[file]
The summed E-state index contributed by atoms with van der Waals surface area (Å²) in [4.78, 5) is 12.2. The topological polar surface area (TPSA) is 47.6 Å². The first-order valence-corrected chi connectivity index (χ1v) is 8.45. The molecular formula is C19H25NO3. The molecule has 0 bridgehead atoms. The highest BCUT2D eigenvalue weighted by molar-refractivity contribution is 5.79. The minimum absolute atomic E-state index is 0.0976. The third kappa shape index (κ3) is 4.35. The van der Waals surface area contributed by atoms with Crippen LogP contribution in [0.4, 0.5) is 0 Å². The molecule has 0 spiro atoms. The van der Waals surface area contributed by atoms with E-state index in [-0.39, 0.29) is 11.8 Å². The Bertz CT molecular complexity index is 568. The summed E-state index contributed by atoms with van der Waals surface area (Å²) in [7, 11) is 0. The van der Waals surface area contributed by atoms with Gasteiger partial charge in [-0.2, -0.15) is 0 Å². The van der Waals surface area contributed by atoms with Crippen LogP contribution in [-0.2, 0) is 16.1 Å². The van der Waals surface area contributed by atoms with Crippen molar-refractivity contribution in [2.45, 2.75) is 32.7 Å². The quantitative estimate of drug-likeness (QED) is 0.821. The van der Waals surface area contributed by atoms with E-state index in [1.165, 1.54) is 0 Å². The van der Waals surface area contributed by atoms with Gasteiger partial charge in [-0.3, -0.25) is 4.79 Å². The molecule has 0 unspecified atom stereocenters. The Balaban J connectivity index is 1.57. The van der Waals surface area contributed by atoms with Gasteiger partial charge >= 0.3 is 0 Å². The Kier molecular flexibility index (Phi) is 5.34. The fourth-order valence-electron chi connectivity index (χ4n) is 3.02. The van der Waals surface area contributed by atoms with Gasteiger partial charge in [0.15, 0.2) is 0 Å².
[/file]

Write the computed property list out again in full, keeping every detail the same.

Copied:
The summed E-state index contributed by atoms with van der Waals surface area (Å²) in [4.78, 5) is 12.2. The topological polar surface area (TPSA) is 47.6 Å². The first-order valence-corrected chi connectivity index (χ1v) is 8.45. The molecular formula is C19H25NO3. The molecule has 0 bridgehead atoms. The highest BCUT2D eigenvalue weighted by molar-refractivity contribution is 5.79. The minimum absolute atomic E-state index is 0.0976. The third kappa shape index (κ3) is 4.35. The van der Waals surface area contributed by atoms with Crippen LogP contribution in [0.4, 0.5) is 0 Å². The molecule has 0 spiro atoms. The van der Waals surface area contributed by atoms with E-state index in [-0.39, 0.29) is 11.8 Å². The Bertz CT molecular complexity index is 568. The summed E-state index contributed by atoms with van der Waals surface area (Å²) in [7, 11) is 0. The van der Waals surface area contributed by atoms with Gasteiger partial charge in [-0.2, -0.15) is 0 Å². The van der Waals surface area contributed by atoms with Crippen LogP contribution in [-0.2, 0) is 16.1 Å². The van der Waals surface area contributed by atoms with Crippen molar-refractivity contribution in [2.45, 2.75) is 32.7 Å². The quantitative estimate of drug-likeness (QED) is 0.821. The van der Waals surface area contributed by atoms with E-state index in [1.165, 1.54) is 0 Å². The van der Waals surface area contributed by atoms with Gasteiger partial charge in [-0.3, -0.25) is 4.79 Å². The molecule has 0 unspecified atom stereocenters. The Balaban J connectivity index is 1.57. The van der Waals surface area contributed by atoms with Gasteiger partial charge >= 0.3 is 0 Å². The Kier molecular flexibility index (Phi) is 5.34. The fourth-order valence-electron chi connectivity index (χ4n) is 3.02. The van der Waals surface area contributed by atoms with Gasteiger partial charge in [0.15, 0.2) is 0 Å².